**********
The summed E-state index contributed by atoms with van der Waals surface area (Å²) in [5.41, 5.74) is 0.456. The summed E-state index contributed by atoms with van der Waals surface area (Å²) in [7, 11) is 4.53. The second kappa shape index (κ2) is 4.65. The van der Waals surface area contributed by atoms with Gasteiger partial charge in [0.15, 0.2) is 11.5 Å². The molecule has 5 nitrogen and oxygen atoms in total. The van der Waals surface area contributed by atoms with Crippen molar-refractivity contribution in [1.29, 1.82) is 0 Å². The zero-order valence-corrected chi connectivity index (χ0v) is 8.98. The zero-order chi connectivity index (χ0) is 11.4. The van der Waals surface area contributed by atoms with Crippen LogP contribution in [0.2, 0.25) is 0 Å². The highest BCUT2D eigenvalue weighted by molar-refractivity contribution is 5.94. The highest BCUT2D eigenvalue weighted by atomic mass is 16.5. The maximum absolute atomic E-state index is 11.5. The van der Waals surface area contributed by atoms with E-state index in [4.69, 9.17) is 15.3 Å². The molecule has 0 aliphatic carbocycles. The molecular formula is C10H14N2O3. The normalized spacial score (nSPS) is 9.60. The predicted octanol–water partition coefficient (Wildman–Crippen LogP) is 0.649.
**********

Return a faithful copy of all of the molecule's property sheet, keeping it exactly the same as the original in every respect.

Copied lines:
The summed E-state index contributed by atoms with van der Waals surface area (Å²) in [5.41, 5.74) is 0.456. The summed E-state index contributed by atoms with van der Waals surface area (Å²) in [7, 11) is 4.53. The second kappa shape index (κ2) is 4.65. The van der Waals surface area contributed by atoms with Gasteiger partial charge in [0.15, 0.2) is 11.5 Å². The molecule has 5 nitrogen and oxygen atoms in total. The van der Waals surface area contributed by atoms with Crippen molar-refractivity contribution in [1.29, 1.82) is 0 Å². The zero-order valence-corrected chi connectivity index (χ0v) is 8.98. The zero-order chi connectivity index (χ0) is 11.4. The van der Waals surface area contributed by atoms with Crippen LogP contribution in [0.2, 0.25) is 0 Å². The highest BCUT2D eigenvalue weighted by molar-refractivity contribution is 5.94. The highest BCUT2D eigenvalue weighted by atomic mass is 16.5. The maximum absolute atomic E-state index is 11.5. The van der Waals surface area contributed by atoms with E-state index in [4.69, 9.17) is 15.3 Å². The molecule has 0 aliphatic carbocycles. The molecular formula is C10H14N2O3. The normalized spacial score (nSPS) is 9.60. The predicted octanol–water partition coefficient (Wildman–Crippen LogP) is 0.649.